Like most Hawaiians, Sheldon Simeon stocks his kitchen with the ingredients that reflect the Pacific culinary diaspora, from Filipino bagoóng, a fermented fish paste, to Korean gochugaru chile flakes. He has a Zojirushi rice cooker on his counter, and stacks bags of arare—Japanese soy-glazed rice crackers—in the pantry. In his new book, Cook Real Hawai’i, Simeon guides us through how to prepare the family-style dishes he loves serving his own ’ohana, as well as recipes that represent the comforting meals (huli huli chicken, saimin, kalbi ribs) at the local places he grew up eating—plate lunch wagons, drive-ins, okazuya delis, pau hana bars.
According to Simeon, the essential ingredients for cooking local Hawaiian food are easily sourced from any well-stocked grocery or a trip to your nearest Asian market. He also recommends mail-ordering from Snack Hawaii, which is almost as good as landing on Maui and heading straight to his restaurant, Tin Roof, a love letter to the mom-and-pop joints of his childhood. Here’s a short guide to the only-in-Hawai’i essentials, and where we source them.
This heritage ingredient gets its characteristic red hue from the volcanic red clay which is added to the salt pans as seawater evaporates under the sun. Traditional ’alaea made by Hawaiian salt harvesters, like the families of Hui Hana Pa’akai on Kauai, is considered sacred, so it’s mostly unobtainable unless you’re related or a kahuna performing a blessing. In place of the sacred stuff, Simeon suggests two brands of commercially produced ’alaea that are nostalgic for locals—Hawaiian Pa’akai and Aloha Spice—both of which are also produced on Kauai. Another brand of ’alaea is made with deep sea salt harvested off Kona on the island of Hawai’i, and is used to season such regional specialties as poke and laulau.
Simeon’s favorite shoyu is the Aloha brand, which has been brewed on Oahu since 1946. It’s a smooth and mild soy sauce that will work for all of his recipes. In a pinch, he also likes Yamasa, made in the mellower, rounder Japanese style; he says some locals even mix it with a tiny splash of sugar water to mimic the softer taste of Aloha.
Fresh guavas are great in season, and are essential in Simeon’s recipe for tropical fruit bread, but he also recommends stocking your pantry with guava jelly and jam, sweet, sticky condiments beloved by locals. Order a farm-made, small- batch version from Hawaiian Farmers Market.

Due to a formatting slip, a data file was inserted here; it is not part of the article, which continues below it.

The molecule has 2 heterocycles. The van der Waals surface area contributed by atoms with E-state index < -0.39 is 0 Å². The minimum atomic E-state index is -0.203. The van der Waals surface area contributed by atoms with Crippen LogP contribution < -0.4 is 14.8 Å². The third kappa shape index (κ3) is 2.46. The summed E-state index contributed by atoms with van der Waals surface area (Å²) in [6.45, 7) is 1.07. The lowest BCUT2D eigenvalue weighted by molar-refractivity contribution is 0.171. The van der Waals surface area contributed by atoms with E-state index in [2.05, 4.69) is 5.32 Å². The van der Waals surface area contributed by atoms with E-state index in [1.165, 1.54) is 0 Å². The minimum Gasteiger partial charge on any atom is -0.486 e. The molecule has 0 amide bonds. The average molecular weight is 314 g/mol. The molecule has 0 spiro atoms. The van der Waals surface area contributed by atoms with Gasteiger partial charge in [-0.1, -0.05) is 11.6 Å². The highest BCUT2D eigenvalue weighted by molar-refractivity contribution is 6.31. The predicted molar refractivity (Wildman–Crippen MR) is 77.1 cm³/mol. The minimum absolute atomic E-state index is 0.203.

According to Simeon, this Hawaiian word means “half,” and hapa in pidgin often refers to someone who is mixed race—usually half haole (white), half something else. Hapa rice is a cheeky play on that: half white rice, half brown rice. Early in plantation days, when rice farming in Hawai’i became popular, low-quality rice husking equipment resulted in grains that were only half-milled, somewhere between white and brown rice. Locals developed a taste for this hearty, textured variation. To make this healthier blend, mix equal parts white with brown (same grain size) and cook according to standard directions in a rice cooker. Short- and medium-grain rice brands most often used in Hawai’i are CalRose, Kokuho Rose, and Nishiki, but here’s where to source premium-grade white and brown Koshihikari rice.
Li hing mui is a dried, salted sour plum that originated in China’s Pearl River Delta and eventually found its way to Hawai’i, becoming a cult favorite snack sold in crack seed (snack) stores that stock dozens of flavors and varieties. Red li hing mui, which has a certain medicinal, sweet licorice taste, is most popular in its dried, leathery fruit form or crushed to a salty-sour powder, which is used to coat everything from gummy bears to shave ice. Simeon also adds the powder to vinaigrettes and to his gorgeous preserved prune mui, a dried fruit compote infused with Chinese five spice and splash of whiskey. Look to Honolulu’s mom-and-pop Kaimuki Crack Seed Store for an encyclopedic selection of dried plum treats.
Despite the hype, mac nuts are native to Australia, not Hawai’i. However, they were introduced to the islands during the 1920s and quickly became one of the state’s top exports. Macadamias are sold roasted and salted or dipped in chocolate at Waikiki tourist shops as well as raw and fresh-picked at rural farm stands and weekly markets. Buttery and rich but mild in flavor, macadamias are an excellent substitute for kukui, or candlenut, traditionally used by kanaka maoli (indigenous Hawaiians) as an ingredient in inamona or poke. Small producers like Hamakua Macadamia Nut Company on the island of Hawai’i make some of the tastiest.
Ogo is a type of limu, or Hawaiian seaweed, known by its brownish-red color and lacy appearance. Most commonly added to poke or salads, the fresh oceanic flavor and crisp texture make it great in sauces, too. Fresh or frozen ogo is hard to find on the mainland, so Simeon suggests ordering a dried version available from Noh Foods and rehydrating it according to the package instructions. (The closest substitute is dried wakame or hijiki seaweed, soaked in water until tender.)
Ti (Cordyline fruticosa) was introduced to Hawai’i as a “canoe plant” by Polynesian voyagers, who thought they brought good luck, and its frond-like leaves are used in celebration leis and for wrapping steamed foods like laulau (the leaves are discarded after use). They have a unique astringent scent. Order kitchen-grade ti leaves from With Our Aloha. Simeon also recommends substituting milder banana leaves for his recipes, sold in major supermarket freezer aisles and online or fresh at many Asian markets.